and, behold, two baskets of figs were set before the temple of the Lord; or "pots", as Jarchi; these do not signify the law and Gospel, or the synagogue and church, or the Jews and Christians, or hell and heaven, as some have interpreted it, observed by Jerom; but the Jews that were in captivity with Jeconiah, and those that remained in Jerusalem with Zedekiah, as it is explained in some following verses. These baskets are said to be "set before the temple of the Lord", not to be sold there, but to be presented to the Lord; in allusion to the baskets of firstfruits, which, according to the law, were thither brought for that purpose, Deuteronomy 26:2; and signify, that the two people represented by them were before the Lord, in his sight, were known to him, and judged by him;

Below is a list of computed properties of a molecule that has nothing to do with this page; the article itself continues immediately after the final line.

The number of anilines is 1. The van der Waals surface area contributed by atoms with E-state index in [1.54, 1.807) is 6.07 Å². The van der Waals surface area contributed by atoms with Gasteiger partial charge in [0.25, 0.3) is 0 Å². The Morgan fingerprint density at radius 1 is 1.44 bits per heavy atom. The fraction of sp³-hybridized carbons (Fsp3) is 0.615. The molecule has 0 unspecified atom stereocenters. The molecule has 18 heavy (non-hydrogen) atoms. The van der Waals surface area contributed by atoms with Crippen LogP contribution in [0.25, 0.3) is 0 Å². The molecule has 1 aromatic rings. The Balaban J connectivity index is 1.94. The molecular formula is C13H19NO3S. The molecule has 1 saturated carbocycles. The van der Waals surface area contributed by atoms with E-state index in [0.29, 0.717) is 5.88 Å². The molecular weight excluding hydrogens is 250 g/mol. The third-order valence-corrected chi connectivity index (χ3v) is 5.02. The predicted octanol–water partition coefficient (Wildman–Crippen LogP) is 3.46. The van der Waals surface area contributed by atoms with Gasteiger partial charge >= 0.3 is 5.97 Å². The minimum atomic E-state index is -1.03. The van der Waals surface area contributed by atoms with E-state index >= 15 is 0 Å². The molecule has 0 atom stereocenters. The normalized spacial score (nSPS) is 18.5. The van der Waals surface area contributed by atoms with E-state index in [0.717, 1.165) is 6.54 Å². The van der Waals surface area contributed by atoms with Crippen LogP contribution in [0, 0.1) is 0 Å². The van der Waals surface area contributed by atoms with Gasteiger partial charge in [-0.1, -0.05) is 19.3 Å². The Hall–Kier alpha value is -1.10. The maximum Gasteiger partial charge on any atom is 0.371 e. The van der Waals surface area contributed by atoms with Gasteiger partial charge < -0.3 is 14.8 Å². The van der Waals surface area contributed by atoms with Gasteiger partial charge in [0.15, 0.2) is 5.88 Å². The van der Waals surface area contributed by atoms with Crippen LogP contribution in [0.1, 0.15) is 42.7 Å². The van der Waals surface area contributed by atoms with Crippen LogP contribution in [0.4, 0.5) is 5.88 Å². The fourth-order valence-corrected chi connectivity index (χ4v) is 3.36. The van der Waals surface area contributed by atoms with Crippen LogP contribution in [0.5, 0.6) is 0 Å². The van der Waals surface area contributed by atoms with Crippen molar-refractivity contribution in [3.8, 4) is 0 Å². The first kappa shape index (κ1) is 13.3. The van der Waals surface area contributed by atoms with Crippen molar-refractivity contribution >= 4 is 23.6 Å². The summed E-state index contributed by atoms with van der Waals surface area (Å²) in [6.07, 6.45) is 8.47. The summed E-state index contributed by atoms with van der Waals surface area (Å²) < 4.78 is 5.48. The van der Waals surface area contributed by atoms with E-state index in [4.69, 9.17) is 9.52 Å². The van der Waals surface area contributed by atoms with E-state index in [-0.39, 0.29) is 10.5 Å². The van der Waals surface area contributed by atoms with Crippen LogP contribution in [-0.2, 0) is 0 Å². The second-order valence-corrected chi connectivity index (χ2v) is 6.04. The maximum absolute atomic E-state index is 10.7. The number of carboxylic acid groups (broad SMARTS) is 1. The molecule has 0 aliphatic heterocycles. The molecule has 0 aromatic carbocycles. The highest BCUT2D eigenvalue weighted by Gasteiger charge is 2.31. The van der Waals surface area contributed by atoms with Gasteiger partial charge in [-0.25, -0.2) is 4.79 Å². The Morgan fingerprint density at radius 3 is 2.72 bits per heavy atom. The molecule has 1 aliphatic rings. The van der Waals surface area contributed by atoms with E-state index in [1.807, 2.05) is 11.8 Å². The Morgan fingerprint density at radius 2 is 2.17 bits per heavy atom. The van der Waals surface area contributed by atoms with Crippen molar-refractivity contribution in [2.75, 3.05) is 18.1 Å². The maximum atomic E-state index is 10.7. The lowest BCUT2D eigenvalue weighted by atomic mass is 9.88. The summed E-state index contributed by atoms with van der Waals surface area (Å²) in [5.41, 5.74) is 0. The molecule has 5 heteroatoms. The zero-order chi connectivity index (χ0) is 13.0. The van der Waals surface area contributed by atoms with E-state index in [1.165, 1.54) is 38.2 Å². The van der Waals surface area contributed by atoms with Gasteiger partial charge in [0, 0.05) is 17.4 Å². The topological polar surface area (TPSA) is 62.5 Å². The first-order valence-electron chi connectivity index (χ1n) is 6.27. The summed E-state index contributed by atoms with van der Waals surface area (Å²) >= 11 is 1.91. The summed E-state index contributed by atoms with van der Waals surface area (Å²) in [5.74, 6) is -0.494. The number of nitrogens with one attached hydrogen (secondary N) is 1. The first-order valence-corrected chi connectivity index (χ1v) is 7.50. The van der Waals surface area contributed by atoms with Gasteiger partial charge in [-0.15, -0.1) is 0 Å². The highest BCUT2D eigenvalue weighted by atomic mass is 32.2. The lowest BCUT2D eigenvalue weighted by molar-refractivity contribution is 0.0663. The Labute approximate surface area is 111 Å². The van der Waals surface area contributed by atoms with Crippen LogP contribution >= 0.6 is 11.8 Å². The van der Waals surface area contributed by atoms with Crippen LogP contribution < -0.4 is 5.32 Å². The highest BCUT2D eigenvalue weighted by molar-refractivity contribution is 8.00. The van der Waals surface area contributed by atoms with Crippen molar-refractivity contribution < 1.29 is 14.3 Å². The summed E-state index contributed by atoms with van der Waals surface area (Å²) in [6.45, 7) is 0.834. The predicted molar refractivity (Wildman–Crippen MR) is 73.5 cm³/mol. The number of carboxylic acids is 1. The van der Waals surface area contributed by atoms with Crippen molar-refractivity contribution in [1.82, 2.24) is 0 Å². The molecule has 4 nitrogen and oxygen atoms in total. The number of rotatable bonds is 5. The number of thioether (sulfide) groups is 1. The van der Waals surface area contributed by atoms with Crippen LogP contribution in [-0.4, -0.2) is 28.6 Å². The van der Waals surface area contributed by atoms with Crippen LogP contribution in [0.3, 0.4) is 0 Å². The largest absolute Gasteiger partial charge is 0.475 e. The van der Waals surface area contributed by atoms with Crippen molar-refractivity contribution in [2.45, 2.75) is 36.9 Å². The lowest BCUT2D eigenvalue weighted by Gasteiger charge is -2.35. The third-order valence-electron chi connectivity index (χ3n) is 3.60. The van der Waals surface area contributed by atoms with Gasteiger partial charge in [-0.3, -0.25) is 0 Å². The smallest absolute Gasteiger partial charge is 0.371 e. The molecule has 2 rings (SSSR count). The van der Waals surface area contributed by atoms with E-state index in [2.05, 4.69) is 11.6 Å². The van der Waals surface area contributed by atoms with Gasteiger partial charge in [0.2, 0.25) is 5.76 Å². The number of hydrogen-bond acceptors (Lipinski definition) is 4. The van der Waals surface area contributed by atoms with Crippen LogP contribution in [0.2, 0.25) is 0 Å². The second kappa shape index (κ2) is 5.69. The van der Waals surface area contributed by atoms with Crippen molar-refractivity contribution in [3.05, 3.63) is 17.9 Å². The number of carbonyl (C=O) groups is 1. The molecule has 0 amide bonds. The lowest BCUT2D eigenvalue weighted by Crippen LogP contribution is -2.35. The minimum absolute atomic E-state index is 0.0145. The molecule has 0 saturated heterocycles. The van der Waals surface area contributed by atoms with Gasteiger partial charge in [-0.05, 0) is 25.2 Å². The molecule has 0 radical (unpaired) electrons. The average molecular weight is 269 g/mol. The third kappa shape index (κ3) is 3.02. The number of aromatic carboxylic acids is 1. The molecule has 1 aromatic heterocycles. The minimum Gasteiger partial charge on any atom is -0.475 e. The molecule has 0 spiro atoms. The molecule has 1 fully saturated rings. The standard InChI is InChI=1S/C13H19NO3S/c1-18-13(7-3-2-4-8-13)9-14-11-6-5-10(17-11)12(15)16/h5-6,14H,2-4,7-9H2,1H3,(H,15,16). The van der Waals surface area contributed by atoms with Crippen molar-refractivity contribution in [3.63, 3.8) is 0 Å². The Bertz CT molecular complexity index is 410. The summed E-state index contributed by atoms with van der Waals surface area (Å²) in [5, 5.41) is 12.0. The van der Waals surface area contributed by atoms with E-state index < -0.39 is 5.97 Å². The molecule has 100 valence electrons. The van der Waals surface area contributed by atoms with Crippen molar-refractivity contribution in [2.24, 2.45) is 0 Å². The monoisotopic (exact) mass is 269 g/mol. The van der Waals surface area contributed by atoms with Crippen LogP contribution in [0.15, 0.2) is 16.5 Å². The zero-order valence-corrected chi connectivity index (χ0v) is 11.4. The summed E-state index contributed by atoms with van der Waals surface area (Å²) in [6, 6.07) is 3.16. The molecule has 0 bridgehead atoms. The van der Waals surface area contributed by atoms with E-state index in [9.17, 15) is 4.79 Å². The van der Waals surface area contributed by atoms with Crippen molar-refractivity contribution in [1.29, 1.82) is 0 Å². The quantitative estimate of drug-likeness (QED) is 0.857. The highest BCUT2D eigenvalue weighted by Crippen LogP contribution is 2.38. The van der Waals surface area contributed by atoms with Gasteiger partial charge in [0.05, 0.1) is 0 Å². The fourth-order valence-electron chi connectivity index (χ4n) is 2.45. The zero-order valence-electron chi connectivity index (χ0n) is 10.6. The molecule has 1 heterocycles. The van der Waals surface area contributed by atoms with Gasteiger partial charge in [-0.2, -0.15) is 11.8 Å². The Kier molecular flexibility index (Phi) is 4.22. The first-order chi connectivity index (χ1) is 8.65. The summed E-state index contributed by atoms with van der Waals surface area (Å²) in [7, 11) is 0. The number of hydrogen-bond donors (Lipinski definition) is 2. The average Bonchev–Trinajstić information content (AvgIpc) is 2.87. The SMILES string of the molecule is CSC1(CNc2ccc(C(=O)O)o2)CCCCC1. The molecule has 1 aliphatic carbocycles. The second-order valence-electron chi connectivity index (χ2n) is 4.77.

after that Nebuchadnezzar king of Babylon had carried away captive Jeconiah the son of Jehoiakim, king of Judah, and the princes of Judah,